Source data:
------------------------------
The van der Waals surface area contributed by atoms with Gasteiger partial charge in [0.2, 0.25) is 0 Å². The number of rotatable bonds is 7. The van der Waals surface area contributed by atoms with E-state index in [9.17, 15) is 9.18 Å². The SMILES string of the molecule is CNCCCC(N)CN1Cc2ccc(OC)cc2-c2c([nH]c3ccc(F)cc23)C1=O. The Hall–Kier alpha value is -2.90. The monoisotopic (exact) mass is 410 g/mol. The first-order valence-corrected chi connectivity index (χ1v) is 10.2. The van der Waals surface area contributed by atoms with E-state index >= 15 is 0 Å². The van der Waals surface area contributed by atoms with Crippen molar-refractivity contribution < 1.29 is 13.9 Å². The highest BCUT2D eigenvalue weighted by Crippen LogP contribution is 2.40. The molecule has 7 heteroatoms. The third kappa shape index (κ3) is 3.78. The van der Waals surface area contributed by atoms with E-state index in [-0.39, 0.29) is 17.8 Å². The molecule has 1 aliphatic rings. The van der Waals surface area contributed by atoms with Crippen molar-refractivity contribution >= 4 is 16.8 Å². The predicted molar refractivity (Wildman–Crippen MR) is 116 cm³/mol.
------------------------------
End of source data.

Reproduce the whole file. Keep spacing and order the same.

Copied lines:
The van der Waals surface area contributed by atoms with Gasteiger partial charge in [0.2, 0.25) is 0 Å². The number of rotatable bonds is 7. The van der Waals surface area contributed by atoms with E-state index in [9.17, 15) is 9.18 Å². The SMILES string of the molecule is CNCCCC(N)CN1Cc2ccc(OC)cc2-c2c([nH]c3ccc(F)cc23)C1=O. The Hall–Kier alpha value is -2.90. The monoisotopic (exact) mass is 410 g/mol. The first-order valence-corrected chi connectivity index (χ1v) is 10.2. The van der Waals surface area contributed by atoms with E-state index >= 15 is 0 Å². The van der Waals surface area contributed by atoms with Crippen molar-refractivity contribution < 1.29 is 13.9 Å². The highest BCUT2D eigenvalue weighted by Crippen LogP contribution is 2.40. The molecule has 7 heteroatoms. The third kappa shape index (κ3) is 3.78. The van der Waals surface area contributed by atoms with E-state index in [-0.39, 0.29) is 17.8 Å². The molecule has 1 aliphatic rings. The van der Waals surface area contributed by atoms with Crippen molar-refractivity contribution >= 4 is 16.8 Å². The predicted molar refractivity (Wildman–Crippen MR) is 116 cm³/mol.